On the way home from work yesterday, we saw a Garden Fairy. It was the first time we had spotted a member of this species, though the sighting was only brief.
I have mentioned in previous posts how we engage in what might be called “free-form recycling”. We place unwanted but still serviceable items next to the dustbins and they usually disappear within a few days. We have never seen the actual process by which they are translated to a higher sphere and supposed that this subtle work was carried out at night. Tigger calls the beings who actually perform the disappearing act “Garden Fairies”. And now we have seen one.
The visitation took place in broad daylight too or, rather, what passes for broad daylight on a cloudy day with hints of rain in London and around 4:30 pm. We had disembarked from the bus and we were walking home along the row of houses where we live and whose dustbins and other rubbish are normally parked at the ends of the front gardens close the the road. We saw a figure enter a garden and emerge shortly thereafter carrying a picture. A few houses along, he entered another garden and came out again a little time afterwards but without having acquired any extra burdens. “Garden Fairy,” said Tigger.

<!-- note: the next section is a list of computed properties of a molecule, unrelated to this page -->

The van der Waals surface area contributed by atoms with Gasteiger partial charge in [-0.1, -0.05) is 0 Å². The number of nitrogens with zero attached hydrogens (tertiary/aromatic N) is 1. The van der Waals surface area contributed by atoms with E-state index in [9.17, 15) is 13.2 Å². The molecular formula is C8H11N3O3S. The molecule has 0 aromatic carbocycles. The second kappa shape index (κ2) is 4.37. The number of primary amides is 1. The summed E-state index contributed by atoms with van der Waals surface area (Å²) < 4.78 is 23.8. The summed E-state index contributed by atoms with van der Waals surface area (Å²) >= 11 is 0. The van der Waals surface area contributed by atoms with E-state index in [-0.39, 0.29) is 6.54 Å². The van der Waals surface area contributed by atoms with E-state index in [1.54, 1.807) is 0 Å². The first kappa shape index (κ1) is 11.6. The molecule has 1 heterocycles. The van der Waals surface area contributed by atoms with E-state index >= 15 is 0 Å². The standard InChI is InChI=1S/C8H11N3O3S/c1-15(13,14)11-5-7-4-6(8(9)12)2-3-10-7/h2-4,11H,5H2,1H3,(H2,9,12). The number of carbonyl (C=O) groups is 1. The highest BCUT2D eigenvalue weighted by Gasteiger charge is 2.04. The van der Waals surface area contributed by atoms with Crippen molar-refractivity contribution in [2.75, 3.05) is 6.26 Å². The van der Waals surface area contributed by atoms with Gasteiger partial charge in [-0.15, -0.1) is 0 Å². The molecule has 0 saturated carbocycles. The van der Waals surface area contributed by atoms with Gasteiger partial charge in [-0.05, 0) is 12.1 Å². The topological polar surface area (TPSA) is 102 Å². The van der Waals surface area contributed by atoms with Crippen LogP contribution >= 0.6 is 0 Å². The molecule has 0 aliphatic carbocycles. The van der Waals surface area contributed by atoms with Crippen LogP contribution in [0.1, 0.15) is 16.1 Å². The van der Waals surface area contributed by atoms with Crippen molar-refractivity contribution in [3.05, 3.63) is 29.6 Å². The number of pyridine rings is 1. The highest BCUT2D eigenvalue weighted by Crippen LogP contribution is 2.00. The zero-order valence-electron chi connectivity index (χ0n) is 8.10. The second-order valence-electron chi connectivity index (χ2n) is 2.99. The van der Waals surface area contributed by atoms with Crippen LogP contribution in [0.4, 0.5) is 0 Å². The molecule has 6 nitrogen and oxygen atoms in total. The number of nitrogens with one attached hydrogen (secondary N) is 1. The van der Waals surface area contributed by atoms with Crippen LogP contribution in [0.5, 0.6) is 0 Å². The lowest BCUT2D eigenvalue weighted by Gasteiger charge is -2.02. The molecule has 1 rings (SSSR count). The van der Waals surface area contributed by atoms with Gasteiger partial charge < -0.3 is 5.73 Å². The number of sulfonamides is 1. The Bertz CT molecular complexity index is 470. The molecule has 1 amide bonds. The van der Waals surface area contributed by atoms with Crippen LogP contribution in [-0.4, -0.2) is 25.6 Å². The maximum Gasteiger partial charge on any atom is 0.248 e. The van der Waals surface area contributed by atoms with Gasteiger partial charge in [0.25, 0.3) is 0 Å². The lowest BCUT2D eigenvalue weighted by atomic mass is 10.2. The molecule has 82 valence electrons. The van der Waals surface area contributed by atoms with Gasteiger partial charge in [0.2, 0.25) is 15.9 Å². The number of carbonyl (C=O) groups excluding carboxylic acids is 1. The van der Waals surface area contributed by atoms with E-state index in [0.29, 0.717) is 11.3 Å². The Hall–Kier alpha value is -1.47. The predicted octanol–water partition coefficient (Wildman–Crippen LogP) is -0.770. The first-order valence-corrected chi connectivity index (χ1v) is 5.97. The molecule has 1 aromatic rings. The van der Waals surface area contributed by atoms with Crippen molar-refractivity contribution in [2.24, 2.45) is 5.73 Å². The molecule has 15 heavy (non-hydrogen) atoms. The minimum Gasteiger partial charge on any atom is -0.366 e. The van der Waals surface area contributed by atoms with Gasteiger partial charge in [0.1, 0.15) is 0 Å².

And so it was. He appeared in the form of a young man, slender and about average height, with shoulder length hair, wearing dark clothes including a sort of long coat. Hanging from his shoulders was a limp black or grey rucksack. In his left hand, he now carried the picture, which he lifted to gaze at from time to time.
I have no way of knowing whether this is what Garden Fairies actually look like or only some sort of humanoid disguise adopted to avoid scaring the natives. For aught I know, Garden Fairies might be invisible in their normal state and that this one became visible only to avoid the stir caused by the sight of a picture floating unaided down the road.
I did think to call out to the Garden Fairy in order to conduct a good-natured interview but it occurred to me that some things are best left delicately swathed in poetic vagueness. T.S. Eliot famously wrote that “human kind cannot bear too much reality”. Amen to that.